Fondation Beyeler

The gallery master Ernst Beyeler from Basle is without doubt amongst the most important contemporary art dealers and collectors.

As early as 1991 his foundation trust, Fondation Beyeler, entrusted the Genoese architect Renzo Piano with the task of working out a building concept for a collector's museum.

Embedded in the Berowerpark in the Basle suburb of Riehen, the new building seems to be the epitome of a dream museum since it evidently has no other purpose than to be an unobtrusive background for showing off the artworks. It is situated next to the 18th century Berower Villa, in which the restaurant and administration area are accommodated.

Acting in close collaboration with the gallery, the trust founder and the town, Renzo Piano has created an ideal building for the presentation of old and modern art.

The structure is 127m long and its elongated from is reminiscent of a ship. The museum is protected against the noise of the street's heavy traffic by a wall clad with porphyry.

Four supporting walls running from north to south and standing 7m apart define the plan of the building. Movable partitioning walls create about 19 rectangular, ground floor rooms with an exhibition area of 2,700 m².

The unusual thing about the architecture is that it unites two basic yet contrasting themes: solid, lengthy walls and a light glass roof 'floating' overhead. The complex roof construction is spread over the galleries like a 4,000 m² canopy. 864 louvered screens in saw-tooth formation afford protection from the sun.

The building opens onto the park via a conservatory and thereby establishes a direct relationship between indoors and outdoors. Matching the hues of Basle Cathedral's sandstone, all the external walls are clad with red porphyry stone from Patagonia.

The clear lines of the architecture means that one's gaze can concentrate on the artworks. There is no prescribed route: visitors stroll through the galleries allowing the entrances to the rooms to lure them in. Only a handful of museums can afford themselves the luxury of such a generously spaced presentation as is the case with the Fondation Beyeler.

Castor spotlights are also used in the rooms at basement level - mounted with transadapters on 3-circuit track and combined with downlights and recessed wallwashers for compact fluorescent lamps.

Thanks to the museum's glazed front, the garden and the surface of the water outside both form a backdrop against which works such as Rodin's male torso in bronze are presented.
Warm, directed light, emitted by suspended Castor spotlights for low-voltage halogen lamps, shapes the individual sculptures.

A saw-tooth roof construction serves as an external sunscreen. The angled glass panels, white enamelled on the reverse, reduce direct sunlight while allowing the diffuse light from the north to shine into the exhibition rooms unhindered.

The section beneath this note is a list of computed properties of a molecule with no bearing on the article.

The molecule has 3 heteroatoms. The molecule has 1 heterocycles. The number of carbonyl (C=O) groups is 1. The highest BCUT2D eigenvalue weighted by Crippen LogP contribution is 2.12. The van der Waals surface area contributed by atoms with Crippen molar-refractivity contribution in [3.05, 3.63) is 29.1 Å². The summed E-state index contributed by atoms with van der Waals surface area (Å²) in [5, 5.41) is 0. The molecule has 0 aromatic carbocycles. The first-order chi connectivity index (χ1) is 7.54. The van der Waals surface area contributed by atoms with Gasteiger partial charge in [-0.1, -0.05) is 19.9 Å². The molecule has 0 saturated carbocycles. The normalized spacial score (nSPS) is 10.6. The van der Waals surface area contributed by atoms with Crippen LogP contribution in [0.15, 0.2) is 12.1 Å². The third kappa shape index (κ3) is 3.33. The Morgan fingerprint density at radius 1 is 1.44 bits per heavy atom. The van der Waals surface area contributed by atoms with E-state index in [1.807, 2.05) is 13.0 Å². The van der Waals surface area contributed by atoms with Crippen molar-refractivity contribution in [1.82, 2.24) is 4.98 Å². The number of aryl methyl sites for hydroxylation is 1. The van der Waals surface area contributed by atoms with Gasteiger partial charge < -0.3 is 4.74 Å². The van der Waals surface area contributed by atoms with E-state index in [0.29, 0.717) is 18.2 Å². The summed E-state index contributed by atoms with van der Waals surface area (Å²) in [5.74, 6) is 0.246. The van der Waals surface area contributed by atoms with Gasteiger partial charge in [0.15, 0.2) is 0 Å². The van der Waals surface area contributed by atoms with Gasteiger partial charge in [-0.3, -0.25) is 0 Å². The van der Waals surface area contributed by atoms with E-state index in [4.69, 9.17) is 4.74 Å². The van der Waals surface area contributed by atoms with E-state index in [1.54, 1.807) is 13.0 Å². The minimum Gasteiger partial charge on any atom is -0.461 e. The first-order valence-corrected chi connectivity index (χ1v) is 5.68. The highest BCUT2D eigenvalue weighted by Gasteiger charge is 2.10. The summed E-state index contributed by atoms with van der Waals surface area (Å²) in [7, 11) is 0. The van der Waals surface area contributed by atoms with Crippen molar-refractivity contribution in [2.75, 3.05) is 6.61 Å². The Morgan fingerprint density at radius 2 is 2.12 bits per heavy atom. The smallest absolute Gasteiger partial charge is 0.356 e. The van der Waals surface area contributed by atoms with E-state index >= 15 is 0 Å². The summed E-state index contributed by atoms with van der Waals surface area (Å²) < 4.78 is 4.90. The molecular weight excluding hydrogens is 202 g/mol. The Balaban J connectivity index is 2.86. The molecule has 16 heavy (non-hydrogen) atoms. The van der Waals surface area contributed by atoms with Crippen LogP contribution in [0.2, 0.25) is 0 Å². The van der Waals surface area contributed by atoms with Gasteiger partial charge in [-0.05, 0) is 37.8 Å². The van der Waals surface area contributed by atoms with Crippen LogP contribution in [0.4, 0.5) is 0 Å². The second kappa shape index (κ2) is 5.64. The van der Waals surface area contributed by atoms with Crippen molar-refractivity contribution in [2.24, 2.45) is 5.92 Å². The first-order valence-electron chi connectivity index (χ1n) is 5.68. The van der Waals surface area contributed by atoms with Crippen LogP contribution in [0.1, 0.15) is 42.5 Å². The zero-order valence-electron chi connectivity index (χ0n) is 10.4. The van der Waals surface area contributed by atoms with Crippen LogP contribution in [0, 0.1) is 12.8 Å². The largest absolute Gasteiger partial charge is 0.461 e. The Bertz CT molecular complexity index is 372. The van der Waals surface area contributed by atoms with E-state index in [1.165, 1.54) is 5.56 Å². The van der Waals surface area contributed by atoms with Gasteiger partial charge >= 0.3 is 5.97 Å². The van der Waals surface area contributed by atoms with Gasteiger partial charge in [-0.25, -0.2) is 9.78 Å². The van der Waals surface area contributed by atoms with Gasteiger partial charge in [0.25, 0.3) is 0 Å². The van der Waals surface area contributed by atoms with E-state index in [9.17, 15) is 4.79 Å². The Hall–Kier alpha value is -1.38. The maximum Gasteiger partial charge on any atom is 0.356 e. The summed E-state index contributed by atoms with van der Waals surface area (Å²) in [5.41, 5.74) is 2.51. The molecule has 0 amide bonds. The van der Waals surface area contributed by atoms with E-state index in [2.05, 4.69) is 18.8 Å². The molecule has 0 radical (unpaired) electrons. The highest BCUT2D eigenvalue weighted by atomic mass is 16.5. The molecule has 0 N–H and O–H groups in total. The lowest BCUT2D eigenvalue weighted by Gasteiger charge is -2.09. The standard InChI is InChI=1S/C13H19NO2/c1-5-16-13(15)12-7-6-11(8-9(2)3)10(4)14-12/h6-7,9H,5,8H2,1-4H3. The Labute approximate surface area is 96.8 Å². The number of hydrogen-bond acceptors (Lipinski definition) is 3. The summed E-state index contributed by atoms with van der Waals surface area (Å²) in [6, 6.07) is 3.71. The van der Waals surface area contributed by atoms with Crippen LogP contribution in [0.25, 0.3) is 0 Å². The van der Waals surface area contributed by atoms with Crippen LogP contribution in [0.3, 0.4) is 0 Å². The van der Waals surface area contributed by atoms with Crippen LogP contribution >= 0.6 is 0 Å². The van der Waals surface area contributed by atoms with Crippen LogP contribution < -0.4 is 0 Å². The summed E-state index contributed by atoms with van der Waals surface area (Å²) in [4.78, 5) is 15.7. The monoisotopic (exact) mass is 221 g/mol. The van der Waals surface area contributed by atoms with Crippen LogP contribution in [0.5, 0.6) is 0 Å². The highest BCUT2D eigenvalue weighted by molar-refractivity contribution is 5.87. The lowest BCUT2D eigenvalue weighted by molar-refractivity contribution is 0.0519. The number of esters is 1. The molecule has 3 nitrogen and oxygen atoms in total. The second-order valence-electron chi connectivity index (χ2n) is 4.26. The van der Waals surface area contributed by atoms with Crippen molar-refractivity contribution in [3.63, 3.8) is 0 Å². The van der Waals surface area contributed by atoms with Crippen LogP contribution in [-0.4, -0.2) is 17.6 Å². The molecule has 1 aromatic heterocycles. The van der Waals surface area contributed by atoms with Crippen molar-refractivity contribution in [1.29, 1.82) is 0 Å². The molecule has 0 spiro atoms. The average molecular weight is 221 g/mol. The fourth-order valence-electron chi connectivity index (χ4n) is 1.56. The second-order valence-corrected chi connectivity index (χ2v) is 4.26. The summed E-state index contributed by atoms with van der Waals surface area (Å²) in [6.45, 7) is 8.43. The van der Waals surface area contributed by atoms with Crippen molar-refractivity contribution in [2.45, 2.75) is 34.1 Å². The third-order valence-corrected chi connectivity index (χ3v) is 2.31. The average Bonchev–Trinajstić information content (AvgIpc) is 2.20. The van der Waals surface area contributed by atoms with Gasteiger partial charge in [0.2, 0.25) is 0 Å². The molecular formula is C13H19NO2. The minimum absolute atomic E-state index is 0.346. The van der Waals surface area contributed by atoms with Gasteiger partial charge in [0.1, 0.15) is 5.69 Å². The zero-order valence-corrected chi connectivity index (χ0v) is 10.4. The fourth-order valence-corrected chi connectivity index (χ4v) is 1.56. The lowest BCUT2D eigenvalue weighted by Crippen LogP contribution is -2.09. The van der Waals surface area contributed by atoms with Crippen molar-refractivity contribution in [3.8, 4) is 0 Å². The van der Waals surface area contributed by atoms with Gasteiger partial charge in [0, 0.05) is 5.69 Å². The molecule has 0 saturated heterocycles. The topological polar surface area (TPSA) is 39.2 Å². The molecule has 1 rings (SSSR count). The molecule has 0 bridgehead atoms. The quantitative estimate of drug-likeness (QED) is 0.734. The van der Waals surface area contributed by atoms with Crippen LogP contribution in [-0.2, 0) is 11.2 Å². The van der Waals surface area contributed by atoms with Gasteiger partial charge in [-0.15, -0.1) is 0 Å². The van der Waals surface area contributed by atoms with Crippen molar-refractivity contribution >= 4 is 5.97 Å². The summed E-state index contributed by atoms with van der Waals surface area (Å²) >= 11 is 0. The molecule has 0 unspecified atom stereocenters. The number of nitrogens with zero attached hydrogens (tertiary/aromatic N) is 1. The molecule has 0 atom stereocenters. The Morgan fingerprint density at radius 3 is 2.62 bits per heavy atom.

Hidden behind a 'velum' of a metal grid spanned with transparent material, Optec floodlights evenly brighten the vertical surfaces. Combined with the filtered daylight from high above, this gives rise to a much more favourable contrast in the room than with conventional overhead lighting.

An additional glazed level forms a 1.40m high false ceiling. This can be heated to compensate for lower temperatures in winter and also serves as a location for technical installations. The lighting equipment is located here as well as the sensor-controlled, movable louvres for automatic regulation of the natural light.

Baselstrasse 101, CH-4125 Riehen / Basel
Tel.: +41 61 645 97 00
Fax: +41 61 645 97 19

Daily from 10:00 am - 6:00 pm
Wednesdays till 8:00 pm

Architect: Renzo Piano

History of the collection
In the past 50 years, Ernst Beyeler has established himself as one of the most renowned art dealers for classical modern art. Beyeler's career began at the beginning of the 1940's. As a student of economics and the history of art, he worked as an assistant at Oskar Schloss' antique dealers. After the death of his mentor he took over the business, but in 1947 he transformed the bookshop into an art shop. His first exhibits were Japanese woodcuttings. These were followed by illustrations from Albrecht Dürer and Rembrandt, Henri de Toulouse-Lautrec and Paul Klee. Following drawings by Auguste Rodin and Pablo Picasso, in 1951 he presented paintings by Pierre Bonnard, Paul Gauguin and Henri Matisse for the first time. Like many other art dealers of his generation Ernst Beyeler developed into a great collector. His collection currently stands at nearly 160 pictures and sculptures from 33 artists. Initially, it was mainly works that did not sell that ended up in his collection - like Kandinsky's 'Improvisation 10' (1910). These were subsequently joined by those artworks that Beyeler no longer wanted to part with. Just how extensive and significant the collection had really become first became clear to the public - and allegedly also to the collector himself - when, on the invitation of the Spanish Minister for Culture, it was presented in the Centro de Arte Reina, Sofia, Madrid in 1989. It then went on display in the Berlin National Gallery in 1993. The idea of building a museum solely dedicated to the collection was already afoot quite early on: In 1991, Renzo Piano was entrusted by the foundation with the task of working out a building concept. Less than two years after the museum's inauguration in Autumn 1997, the building was lengthened by 12 metres. This increased the exhibition area by 458 m² to its current 3,764 m².

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